We asked, you said

30 March 2021

Image courtesy of Baptiste Marconnet, 1st place winner of NZGBC Photo Competition 2020

The results from our annual membership survey are in. This is a crucial piece of work to understand just how we are doing in the eyes of our most important stakeholders – our members.

Huge thanks to all of you who took the time to tell us what is most important to you.

Why are you members?

While the top reason for NZGBC membership among organisations was to 

support the movement of better buildings in New Zealand”
to demonstrate our sustainability leadership” 

was also a strong reason. While, also rating highly were

industry information and resources”; “help delivery of rating tools”; and “being part of a collective voice”

What do you like best about being a member?

Staying up to date with industry best environmental practice was identified as the biggest benefit of membership,

We are NZ leading architecture company in terms of sustainability and green building. NZGBC keeps us informed with what is happening out in the world thus ensuring our designed are ahead of the game.”
“Really gives an advantage with future projects with clients as it is where the industry is going and clients want main contractors to have sustainability as a driver in all aspects of construction.”
“We have to be socially and environmentally responsible as architects, and NZGBC provides a fantastic platform to access resources and offer support.”

What do you want to read about in Building Momentum?  

We all need to be inspired (and love knowing what the competition is up to), so no surprises about the top scorer for content : case studies, case studies, case studies. Watch out for your other fresh ideas filtering through in the coming months.

What about our webinars and training?

Not surprisingly, webinars have doubled in popularity this year….  It’s good to see our membership taking full advantage of these.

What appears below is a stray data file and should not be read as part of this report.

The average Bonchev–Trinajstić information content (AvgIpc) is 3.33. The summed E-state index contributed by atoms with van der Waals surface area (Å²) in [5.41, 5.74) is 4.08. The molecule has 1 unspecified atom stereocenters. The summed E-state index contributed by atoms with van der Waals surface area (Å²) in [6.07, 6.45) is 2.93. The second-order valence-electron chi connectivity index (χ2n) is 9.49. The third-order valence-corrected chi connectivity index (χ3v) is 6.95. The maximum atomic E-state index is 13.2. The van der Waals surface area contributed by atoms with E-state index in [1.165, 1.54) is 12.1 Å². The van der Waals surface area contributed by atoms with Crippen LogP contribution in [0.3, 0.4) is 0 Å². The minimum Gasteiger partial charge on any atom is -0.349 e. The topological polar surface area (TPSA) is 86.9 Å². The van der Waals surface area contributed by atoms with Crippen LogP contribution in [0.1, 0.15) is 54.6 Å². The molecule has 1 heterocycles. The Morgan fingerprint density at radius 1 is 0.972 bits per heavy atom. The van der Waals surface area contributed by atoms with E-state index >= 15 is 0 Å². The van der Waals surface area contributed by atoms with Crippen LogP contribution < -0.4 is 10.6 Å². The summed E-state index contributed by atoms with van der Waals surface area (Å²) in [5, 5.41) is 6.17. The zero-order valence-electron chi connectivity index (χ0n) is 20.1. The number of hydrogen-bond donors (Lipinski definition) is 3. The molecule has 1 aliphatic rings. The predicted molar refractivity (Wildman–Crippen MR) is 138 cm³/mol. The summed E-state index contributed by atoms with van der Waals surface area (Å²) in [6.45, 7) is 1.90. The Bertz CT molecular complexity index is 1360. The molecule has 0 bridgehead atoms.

Here’s one of your suggestions of what you’d be most likely to attend next year:

make more videos but include downloaded content, especially do interview/Q&A type videos. Just edit them well :)”

You asked for free Homestar and Green Star training – did you know that we have free introductory modules on line to these courses?

And, more product-focussed webinars – We have a regular product and materials webinar series, please tell us what direction you would like these to take.

Rating tools

92% of respondents agreed that the NZGBC rating schemes are fundamental to improving the sustainability of buildings.


Thank you for your many helpful comments on general and very specific ways we can improve the content and delivery of the tools. Results indicate that our members strongly agree NZGBC rating tools are fundamental to the sustainability of buildings and we continue to review our processes to improve them to meet market needs.

What should we do first?

As with all organisations, NZGBC resources - time, money and expertise – are limited. You ranked these as your top priorities:

  • Waste
  • Reducing operational carbon in buildings
  • Reducing carbon from products and materials
  • Responsible sourcing of products (other than carbon related)
  • Indoor environment quality
  • Water efficiency

Here’s a sample of your other ideas:

“Well, it's holistic: I would push for smaller dwellings, and social and policy change - including reduced consumption, sharing resources, and other building-related efficiencies. I would push for taxing the construction of large residences with low occupancy - difficult as that might be.”
“Climate adaptation. Eg. avoiding overheating in current buildings and planning for future climate scenarios.”
“Carbon (embodied and in operation) obviously address that directly, but the Urban Form is the thing that is locked in place for decades/generations and hence a 'Green' building in the wrong place is a poor outcome and will remain so for a long time.”